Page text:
The defendant also claims that the trial court erred in permitting the service station attendant and the two officers to identify Hall at the trial as one of the robbers. In People v. Keagle, 7 Ill.2d 408, we held that a similar procedure was not improper where it served to corroborate certain witnesses' testimony. In the present case the defendant confessed the crime and stated in his confession that Hall was also involved. The identification of Hall served to corroborate the defendant's confession and was not prejudicial error.

The defendant next argues that the trial judge improperly misled the defendant's attorney and caused him to become so confused that he permitted the defendant's confession to be admitted in evidence without objection. The record shows that while counsel was cross-examining a police officer concerning the confession, he stated, "The jury might like to know what is in * * *." This statement was not completed, but it is clear that counsel was about to state that the jury might like to see what was in the statement. The prosecutor then offered the statement in evidence and counsel for the defense stated, in reply to the court's question, that he had no objection. Counsel now contends that these proceedings established that defendant's trial counsel was very confused, and was unaware of his right to object to the admission of the confession on the ground that it was involuntary, and it is argued that the court improperly urged counsel to allow the confession to be admitted without objection. In our opinion this conclusion is not justified. Counsel indicated that he wanted the jury to know what was in the statement and the court suggested to counsel that if he wanted to read the statement to the jury it should first be submitted in evidence. This remark of the trial judge was proper and is not subject to the construction placed upon it by defendant.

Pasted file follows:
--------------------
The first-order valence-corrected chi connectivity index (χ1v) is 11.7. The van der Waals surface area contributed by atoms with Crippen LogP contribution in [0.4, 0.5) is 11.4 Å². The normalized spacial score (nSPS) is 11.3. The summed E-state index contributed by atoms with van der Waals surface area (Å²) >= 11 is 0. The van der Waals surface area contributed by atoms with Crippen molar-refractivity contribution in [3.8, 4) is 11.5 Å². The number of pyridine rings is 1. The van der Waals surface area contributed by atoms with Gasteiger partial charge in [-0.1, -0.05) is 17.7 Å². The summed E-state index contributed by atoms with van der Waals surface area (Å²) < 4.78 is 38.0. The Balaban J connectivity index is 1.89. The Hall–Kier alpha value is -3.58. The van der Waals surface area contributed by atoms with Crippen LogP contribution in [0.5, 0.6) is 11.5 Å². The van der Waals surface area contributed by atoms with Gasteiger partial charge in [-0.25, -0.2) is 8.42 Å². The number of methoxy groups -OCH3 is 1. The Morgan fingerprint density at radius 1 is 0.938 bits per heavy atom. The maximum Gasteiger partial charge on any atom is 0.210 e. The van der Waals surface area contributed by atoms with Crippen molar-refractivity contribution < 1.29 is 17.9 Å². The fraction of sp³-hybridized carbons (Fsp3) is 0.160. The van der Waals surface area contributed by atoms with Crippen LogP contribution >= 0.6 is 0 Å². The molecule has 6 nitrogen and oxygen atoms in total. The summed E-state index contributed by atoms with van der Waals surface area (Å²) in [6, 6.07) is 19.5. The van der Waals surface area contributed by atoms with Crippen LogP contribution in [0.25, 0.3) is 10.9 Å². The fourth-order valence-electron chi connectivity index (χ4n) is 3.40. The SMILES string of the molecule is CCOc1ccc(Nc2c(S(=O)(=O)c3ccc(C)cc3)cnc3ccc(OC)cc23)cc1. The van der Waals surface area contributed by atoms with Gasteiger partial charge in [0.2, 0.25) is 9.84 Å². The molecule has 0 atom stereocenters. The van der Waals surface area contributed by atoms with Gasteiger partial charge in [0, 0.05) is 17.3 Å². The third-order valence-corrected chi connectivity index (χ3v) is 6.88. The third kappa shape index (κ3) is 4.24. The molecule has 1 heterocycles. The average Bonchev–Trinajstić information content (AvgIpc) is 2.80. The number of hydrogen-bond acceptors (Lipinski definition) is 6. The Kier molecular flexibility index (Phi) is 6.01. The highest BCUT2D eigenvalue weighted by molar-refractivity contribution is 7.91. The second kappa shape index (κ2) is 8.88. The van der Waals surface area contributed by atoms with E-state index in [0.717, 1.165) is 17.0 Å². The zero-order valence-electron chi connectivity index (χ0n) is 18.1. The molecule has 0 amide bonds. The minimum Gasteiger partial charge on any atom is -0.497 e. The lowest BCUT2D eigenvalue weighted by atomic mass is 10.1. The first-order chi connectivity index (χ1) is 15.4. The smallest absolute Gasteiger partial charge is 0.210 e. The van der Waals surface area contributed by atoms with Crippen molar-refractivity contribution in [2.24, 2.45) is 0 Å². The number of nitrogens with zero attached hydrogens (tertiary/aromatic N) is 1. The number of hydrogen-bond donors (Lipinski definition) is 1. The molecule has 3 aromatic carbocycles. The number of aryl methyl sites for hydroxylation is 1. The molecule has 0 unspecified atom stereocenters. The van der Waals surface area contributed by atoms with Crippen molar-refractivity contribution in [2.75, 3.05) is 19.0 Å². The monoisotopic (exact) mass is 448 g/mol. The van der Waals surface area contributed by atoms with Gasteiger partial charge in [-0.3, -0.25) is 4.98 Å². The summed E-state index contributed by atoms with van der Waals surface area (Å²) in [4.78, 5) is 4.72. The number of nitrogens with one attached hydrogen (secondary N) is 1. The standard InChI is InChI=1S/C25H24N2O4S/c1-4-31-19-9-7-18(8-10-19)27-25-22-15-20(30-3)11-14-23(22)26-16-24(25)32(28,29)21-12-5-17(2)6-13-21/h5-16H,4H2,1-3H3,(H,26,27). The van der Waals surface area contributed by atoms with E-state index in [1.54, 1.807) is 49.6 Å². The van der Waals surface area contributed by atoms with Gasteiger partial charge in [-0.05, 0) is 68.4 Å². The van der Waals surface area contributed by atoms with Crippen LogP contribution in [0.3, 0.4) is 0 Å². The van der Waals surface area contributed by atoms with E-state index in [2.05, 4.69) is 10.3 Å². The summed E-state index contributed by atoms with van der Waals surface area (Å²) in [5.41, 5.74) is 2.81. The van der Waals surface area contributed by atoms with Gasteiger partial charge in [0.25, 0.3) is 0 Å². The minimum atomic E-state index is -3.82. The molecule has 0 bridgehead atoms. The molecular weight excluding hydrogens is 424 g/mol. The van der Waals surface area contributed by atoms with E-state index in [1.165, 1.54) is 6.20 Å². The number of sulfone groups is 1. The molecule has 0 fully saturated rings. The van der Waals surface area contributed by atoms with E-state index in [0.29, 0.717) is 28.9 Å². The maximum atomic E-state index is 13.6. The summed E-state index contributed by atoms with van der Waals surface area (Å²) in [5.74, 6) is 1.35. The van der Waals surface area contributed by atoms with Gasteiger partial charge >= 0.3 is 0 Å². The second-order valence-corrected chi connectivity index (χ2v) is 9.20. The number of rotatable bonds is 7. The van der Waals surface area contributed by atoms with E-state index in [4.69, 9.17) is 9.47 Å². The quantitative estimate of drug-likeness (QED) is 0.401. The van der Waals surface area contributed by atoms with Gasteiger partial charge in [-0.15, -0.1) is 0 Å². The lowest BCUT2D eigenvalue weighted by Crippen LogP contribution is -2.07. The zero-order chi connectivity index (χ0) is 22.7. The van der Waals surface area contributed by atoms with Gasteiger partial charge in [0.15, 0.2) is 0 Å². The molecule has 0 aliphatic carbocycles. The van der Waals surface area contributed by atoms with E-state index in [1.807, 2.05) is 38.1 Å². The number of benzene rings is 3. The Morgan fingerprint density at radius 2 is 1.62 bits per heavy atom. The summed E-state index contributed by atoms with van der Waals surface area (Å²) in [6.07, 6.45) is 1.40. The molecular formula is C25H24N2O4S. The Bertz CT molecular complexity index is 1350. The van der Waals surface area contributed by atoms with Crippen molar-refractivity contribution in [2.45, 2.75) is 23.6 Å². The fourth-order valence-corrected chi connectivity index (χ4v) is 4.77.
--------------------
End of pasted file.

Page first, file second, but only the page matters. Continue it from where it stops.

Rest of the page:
The defendant also contends that the prosecutor's argument was improper. The record shows that trial counsel did not object to most of the remarks now complained of and error, therefore, cannot be assigned on these remarks. Counsel did object to the prosecutor's remark that the defendant's testimony was a "cock-and-bull" story. A prosecutor may argue that the testimony of a witness is false if he relies on the evidence and the inferences from it to support his conclusion. Our review of the record satisfies us that the prosecutor's characterization of the defendant's testimony was based upon the evidence and was not improper.

Finally, the defendant argues that the court erred in giving an instruction that flight was a circumstance to be considered in determining the guilt or innocence of the defendant. Defendant does not contend that the instruction improperly stated the law, but argues that there was no evidence of flight. The defendant testified that he left a party where he had been with Hall and Singleton, at about 2:30 in the morning, and went to Michigan where he stayed for about 8 days. Although in his testimony he denied his guilt of the crime, he admitted in his confession that he took part in the robbery. This abrupt departure from the State in the early hours of the morning, coupled with the defendant's admission of guilt, was evidence of flight which could properly be considered by the jury.

We are satisfied that the defendant received a fair trial and that the evidence was sufficient to establish his guilt beyond a reasonable doubt. The judgment of the criminal court of Cook County is affirmed.

Judgment affirmed.